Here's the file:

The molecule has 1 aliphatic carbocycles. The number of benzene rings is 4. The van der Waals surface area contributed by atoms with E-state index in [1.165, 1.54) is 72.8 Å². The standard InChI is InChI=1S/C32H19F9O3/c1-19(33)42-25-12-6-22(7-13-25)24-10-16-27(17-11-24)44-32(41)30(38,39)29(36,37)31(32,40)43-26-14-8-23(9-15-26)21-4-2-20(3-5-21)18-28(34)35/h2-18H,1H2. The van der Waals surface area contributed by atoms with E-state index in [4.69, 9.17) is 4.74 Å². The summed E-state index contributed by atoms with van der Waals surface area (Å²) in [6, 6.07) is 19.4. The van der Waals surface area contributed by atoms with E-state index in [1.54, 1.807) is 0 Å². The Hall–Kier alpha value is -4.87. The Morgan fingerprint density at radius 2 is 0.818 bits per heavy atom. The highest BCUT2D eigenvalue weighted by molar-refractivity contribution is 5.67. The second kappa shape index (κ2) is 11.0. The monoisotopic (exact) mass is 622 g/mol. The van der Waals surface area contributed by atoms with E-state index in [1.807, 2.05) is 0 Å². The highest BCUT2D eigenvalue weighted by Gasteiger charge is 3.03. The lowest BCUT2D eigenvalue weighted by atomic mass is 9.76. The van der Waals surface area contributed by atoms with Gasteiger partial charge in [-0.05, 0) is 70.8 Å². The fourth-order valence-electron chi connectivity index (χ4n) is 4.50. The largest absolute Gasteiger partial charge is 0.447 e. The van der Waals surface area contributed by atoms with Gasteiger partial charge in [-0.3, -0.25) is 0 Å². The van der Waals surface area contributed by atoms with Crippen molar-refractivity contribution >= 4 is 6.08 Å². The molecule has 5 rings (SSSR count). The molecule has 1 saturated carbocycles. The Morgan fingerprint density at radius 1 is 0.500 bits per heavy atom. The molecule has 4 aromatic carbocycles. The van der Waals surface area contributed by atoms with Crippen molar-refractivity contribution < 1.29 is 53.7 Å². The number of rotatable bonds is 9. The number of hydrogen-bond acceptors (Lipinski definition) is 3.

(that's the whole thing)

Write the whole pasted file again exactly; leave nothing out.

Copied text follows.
The molecule has 1 aliphatic carbocycles. The number of benzene rings is 4. The van der Waals surface area contributed by atoms with E-state index in [1.165, 1.54) is 72.8 Å². The standard InChI is InChI=1S/C32H19F9O3/c1-19(33)42-25-12-6-22(7-13-25)24-10-16-27(17-11-24)44-32(41)30(38,39)29(36,37)31(32,40)43-26-14-8-23(9-15-26)21-4-2-20(3-5-21)18-28(34)35/h2-18H,1H2. The van der Waals surface area contributed by atoms with E-state index in [4.69, 9.17) is 4.74 Å². The summed E-state index contributed by atoms with van der Waals surface area (Å²) in [6, 6.07) is 19.4. The van der Waals surface area contributed by atoms with E-state index in [1.54, 1.807) is 0 Å². The Hall–Kier alpha value is -4.87. The Morgan fingerprint density at radius 2 is 0.818 bits per heavy atom. The highest BCUT2D eigenvalue weighted by molar-refractivity contribution is 5.67. The second kappa shape index (κ2) is 11.0. The monoisotopic (exact) mass is 622 g/mol. The van der Waals surface area contributed by atoms with E-state index in [1.807, 2.05) is 0 Å². The highest BCUT2D eigenvalue weighted by Gasteiger charge is 3.03. The lowest BCUT2D eigenvalue weighted by atomic mass is 9.76. The van der Waals surface area contributed by atoms with Gasteiger partial charge in [-0.05, 0) is 70.8 Å². The fourth-order valence-electron chi connectivity index (χ4n) is 4.50. The largest absolute Gasteiger partial charge is 0.447 e. The van der Waals surface area contributed by atoms with Gasteiger partial charge in [-0.3, -0.25) is 0 Å². The van der Waals surface area contributed by atoms with Crippen molar-refractivity contribution >= 4 is 6.08 Å². The molecule has 5 rings (SSSR count). The molecule has 1 saturated carbocycles. The Morgan fingerprint density at radius 1 is 0.500 bits per heavy atom. The molecule has 4 aromatic carbocycles. The van der Waals surface area contributed by atoms with Crippen molar-refractivity contribution < 1.29 is 53.7 Å². The number of rotatable bonds is 9. The number of hydrogen-bond acceptors (Lipinski definition) is 3.